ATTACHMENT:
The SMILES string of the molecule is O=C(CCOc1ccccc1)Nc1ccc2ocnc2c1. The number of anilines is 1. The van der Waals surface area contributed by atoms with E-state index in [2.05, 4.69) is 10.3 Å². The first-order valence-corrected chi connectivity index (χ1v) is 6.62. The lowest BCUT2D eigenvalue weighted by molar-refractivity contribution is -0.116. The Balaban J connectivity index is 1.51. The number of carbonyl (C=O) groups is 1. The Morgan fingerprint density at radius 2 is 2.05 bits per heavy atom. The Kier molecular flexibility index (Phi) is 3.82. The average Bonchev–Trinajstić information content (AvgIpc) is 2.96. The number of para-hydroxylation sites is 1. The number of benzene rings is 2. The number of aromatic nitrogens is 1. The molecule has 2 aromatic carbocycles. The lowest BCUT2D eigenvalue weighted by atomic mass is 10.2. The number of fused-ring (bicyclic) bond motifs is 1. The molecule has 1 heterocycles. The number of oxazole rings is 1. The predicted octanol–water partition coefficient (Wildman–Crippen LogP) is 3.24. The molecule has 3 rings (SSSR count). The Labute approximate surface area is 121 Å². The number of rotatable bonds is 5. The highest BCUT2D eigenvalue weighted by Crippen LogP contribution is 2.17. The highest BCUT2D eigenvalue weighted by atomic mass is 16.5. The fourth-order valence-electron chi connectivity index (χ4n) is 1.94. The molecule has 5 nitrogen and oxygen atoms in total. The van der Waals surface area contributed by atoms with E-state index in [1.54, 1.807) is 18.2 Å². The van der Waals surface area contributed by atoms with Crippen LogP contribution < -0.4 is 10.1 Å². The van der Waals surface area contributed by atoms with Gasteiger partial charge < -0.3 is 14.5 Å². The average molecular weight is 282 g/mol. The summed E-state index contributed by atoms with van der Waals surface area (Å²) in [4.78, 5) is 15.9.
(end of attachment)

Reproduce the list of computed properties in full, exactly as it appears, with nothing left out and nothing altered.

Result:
The SMILES string of the molecule is O=C(CCOc1ccccc1)Nc1ccc2ocnc2c1. The number of anilines is 1. The van der Waals surface area contributed by atoms with E-state index in [2.05, 4.69) is 10.3 Å². The first-order valence-corrected chi connectivity index (χ1v) is 6.62. The lowest BCUT2D eigenvalue weighted by molar-refractivity contribution is -0.116. The Balaban J connectivity index is 1.51. The number of carbonyl (C=O) groups is 1. The Morgan fingerprint density at radius 2 is 2.05 bits per heavy atom. The Kier molecular flexibility index (Phi) is 3.82. The average Bonchev–Trinajstić information content (AvgIpc) is 2.96. The number of para-hydroxylation sites is 1. The number of benzene rings is 2. The number of aromatic nitrogens is 1. The molecule has 2 aromatic carbocycles. The lowest BCUT2D eigenvalue weighted by atomic mass is 10.2. The number of fused-ring (bicyclic) bond motifs is 1. The molecule has 1 heterocycles. The number of oxazole rings is 1. The predicted octanol–water partition coefficient (Wildman–Crippen LogP) is 3.24. The molecule has 3 rings (SSSR count). The Labute approximate surface area is 121 Å². The number of rotatable bonds is 5. The highest BCUT2D eigenvalue weighted by Crippen LogP contribution is 2.17. The highest BCUT2D eigenvalue weighted by atomic mass is 16.5. The fourth-order valence-electron chi connectivity index (χ4n) is 1.94. The molecule has 5 nitrogen and oxygen atoms in total. The van der Waals surface area contributed by atoms with E-state index in [1.54, 1.807) is 18.2 Å². The van der Waals surface area contributed by atoms with Crippen LogP contribution < -0.4 is 10.1 Å². The van der Waals surface area contributed by atoms with Gasteiger partial charge < -0.3 is 14.5 Å². The average molecular weight is 282 g/mol. The summed E-state index contributed by atoms with van der Waals surface area (Å²) in [4.78, 5) is 15.9.